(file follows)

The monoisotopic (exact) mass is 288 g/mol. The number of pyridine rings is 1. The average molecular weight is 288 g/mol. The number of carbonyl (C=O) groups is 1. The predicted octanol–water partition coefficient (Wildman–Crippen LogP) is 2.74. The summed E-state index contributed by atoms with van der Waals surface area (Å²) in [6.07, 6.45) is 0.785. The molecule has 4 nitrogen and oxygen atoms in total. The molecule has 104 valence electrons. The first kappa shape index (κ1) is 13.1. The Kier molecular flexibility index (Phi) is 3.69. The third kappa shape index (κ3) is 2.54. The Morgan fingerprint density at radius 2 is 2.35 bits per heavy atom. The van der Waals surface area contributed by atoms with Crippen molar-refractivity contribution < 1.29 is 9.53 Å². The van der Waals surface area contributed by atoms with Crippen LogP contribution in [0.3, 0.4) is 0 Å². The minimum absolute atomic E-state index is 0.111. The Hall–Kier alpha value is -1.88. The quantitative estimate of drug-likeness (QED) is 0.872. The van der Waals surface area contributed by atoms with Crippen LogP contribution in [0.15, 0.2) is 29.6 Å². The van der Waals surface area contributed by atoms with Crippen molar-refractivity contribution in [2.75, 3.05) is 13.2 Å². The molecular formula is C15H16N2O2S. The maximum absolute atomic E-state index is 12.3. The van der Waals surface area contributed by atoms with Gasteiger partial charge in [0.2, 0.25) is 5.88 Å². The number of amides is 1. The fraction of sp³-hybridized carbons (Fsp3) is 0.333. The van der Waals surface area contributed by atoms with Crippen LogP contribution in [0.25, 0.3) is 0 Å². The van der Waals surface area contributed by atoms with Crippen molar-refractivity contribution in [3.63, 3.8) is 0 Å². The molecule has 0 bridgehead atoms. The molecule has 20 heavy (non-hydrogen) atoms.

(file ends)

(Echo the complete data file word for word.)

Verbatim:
The monoisotopic (exact) mass is 288 g/mol. The number of pyridine rings is 1. The average molecular weight is 288 g/mol. The number of carbonyl (C=O) groups is 1. The predicted octanol–water partition coefficient (Wildman–Crippen LogP) is 2.74. The summed E-state index contributed by atoms with van der Waals surface area (Å²) in [6.07, 6.45) is 0.785. The molecule has 4 nitrogen and oxygen atoms in total. The molecule has 104 valence electrons. The first kappa shape index (κ1) is 13.1. The Kier molecular flexibility index (Phi) is 3.69. The third kappa shape index (κ3) is 2.54. The Morgan fingerprint density at radius 2 is 2.35 bits per heavy atom. The van der Waals surface area contributed by atoms with Crippen molar-refractivity contribution < 1.29 is 9.53 Å². The van der Waals surface area contributed by atoms with Crippen LogP contribution in [0.3, 0.4) is 0 Å². The minimum absolute atomic E-state index is 0.111. The Hall–Kier alpha value is -1.88. The quantitative estimate of drug-likeness (QED) is 0.872. The van der Waals surface area contributed by atoms with Crippen LogP contribution in [0.15, 0.2) is 29.6 Å². The van der Waals surface area contributed by atoms with Crippen molar-refractivity contribution in [2.75, 3.05) is 13.2 Å². The molecular formula is C15H16N2O2S. The maximum absolute atomic E-state index is 12.3. The van der Waals surface area contributed by atoms with Gasteiger partial charge in [0.2, 0.25) is 5.88 Å². The number of amides is 1. The fraction of sp³-hybridized carbons (Fsp3) is 0.333. The van der Waals surface area contributed by atoms with Crippen LogP contribution in [0.25, 0.3) is 0 Å². The van der Waals surface area contributed by atoms with Crippen molar-refractivity contribution in [3.63, 3.8) is 0 Å². The molecule has 0 bridgehead atoms. The molecule has 20 heavy (non-hydrogen) atoms.